You might find something there that is deeper than the words.  It is not that you are thinking “how could he give her the moonlight?” but the emotion of giving the moonlight to the one you love combined with the more prosaic “I slept again” is of some passing interest.

Now that is a very simple example.  What Dylan regularly does, and what Leo does here is give an utter disconnect – in this case between “China” and the most common of blues phrases “Well, my baby left me”.

So he is relating back to the blues, and he is singing in a blues format and he’s is using the classic notion that the weather and his emotions are all at one.  In the most simple terms he could write “since my baby left me it’s been raining night and day”. The weather and one’s mood – in literary appreciation we called it “pathetic fallacy”.  Think Wuthering Heights with the thunderstorms and Heathcliffe’s moods.

But because the song is so short we are jerked upright – WHY CHINA?  Of course we have no idea. It seems so crazy. I mean, it is never cold in ALL China.  It’s a very large country – its 5,500km north to south. OK you might not know that but you’ll know it’s very big.

Here is another thing: this is the blues but there is no rhyme:

So cold in China, the birds don’t sing
So cold in China, the birds don’t sing
Well, I didn’t feel mean until my baby left me

And then again why does he feel mean rather than sad?

But that’s only the start for he moves on to France – we think maybe this is going to be a geographical tour of sadness, and verse two is really standard blues

Been to Turkey, been to France
Been to Turkey, been to France
Been all around, taking my last chance

But then it turns really desperate

Does darkness follow in my every step?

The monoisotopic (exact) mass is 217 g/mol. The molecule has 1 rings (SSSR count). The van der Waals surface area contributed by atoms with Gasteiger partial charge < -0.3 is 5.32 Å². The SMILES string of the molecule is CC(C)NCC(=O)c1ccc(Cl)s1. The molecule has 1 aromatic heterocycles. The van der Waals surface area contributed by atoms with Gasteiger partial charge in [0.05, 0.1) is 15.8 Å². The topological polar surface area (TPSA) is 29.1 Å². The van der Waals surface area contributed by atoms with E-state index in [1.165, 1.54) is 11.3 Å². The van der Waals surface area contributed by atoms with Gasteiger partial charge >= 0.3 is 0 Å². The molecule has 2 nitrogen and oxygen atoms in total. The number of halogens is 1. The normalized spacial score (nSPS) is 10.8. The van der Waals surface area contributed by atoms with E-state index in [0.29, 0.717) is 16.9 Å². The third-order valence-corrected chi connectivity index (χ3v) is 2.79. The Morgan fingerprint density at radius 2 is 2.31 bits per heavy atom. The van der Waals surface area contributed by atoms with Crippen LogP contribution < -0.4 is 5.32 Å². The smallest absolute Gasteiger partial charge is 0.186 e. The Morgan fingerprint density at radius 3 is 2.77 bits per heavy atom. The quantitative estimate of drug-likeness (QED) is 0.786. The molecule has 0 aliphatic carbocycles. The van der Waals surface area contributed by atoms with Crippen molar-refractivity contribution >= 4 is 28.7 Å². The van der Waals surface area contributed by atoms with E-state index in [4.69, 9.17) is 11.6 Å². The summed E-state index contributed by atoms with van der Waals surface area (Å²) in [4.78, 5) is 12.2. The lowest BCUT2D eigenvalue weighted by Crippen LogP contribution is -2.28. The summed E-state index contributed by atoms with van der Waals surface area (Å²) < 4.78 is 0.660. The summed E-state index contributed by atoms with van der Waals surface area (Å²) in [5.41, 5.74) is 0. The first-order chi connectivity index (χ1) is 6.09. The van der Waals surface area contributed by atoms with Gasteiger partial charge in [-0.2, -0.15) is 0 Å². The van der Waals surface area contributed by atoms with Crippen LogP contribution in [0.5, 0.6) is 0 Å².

When I’m for living am I really dead?

Now that really is the blues.

And there are indeed herein a number of lines here that Dylan himself could easily have written.  Take for example

The sun goes out in a lonesome sky
The wolves they howl and begin to cry

Now all that would make this a song to remember.  We might contemplate two riders approaching and the wind began to howl.  


But we have only just begun because not only is the 12 string guitar playing utterly gorgeous it is gentle and at odds with the lyrics.   Just listen to that guitar and then think “Wolves howling?” No chance, not to that music. We have a dichotomy – just as we did with Dylan’s original recording of All Along the Watchtower.   Hendrix gave us the wolves howling – but the are most certainly not there in the original Dylan version.

And this is just the start because when one stops hearing the words and the guitar and listens to the melody, that is when the total chaotic contradiction of this piece hits one smack in the face.

If you listen to the introduction you’ll hear there is a very slight slow down in the first verse comes in with its utterly gentle, but typically blues melody.

Verse two goes the same way and we’re thinking ok this going to be a standard blues.  A very beautiful blues which contrasts utterly with the tragedy of the lost love theme, but still, it’s the blues.  Until suddenly we get

taking my last chance

Leo’s voice rises, perfectly, to an unexpected note.  It fits, it’s quite correct in terms of what notes the singer could use against that chord, but it is a big, big surprise.  A one off? We wait.

And then we are transformed with Does darkness follow in my every step?   Because now that melody is going somewhere no blues would ever go.

Does darkness follow in my every step?

How can this be.  A line as black and hopeless as that has an utterly exquisite melodic line?  What is going on?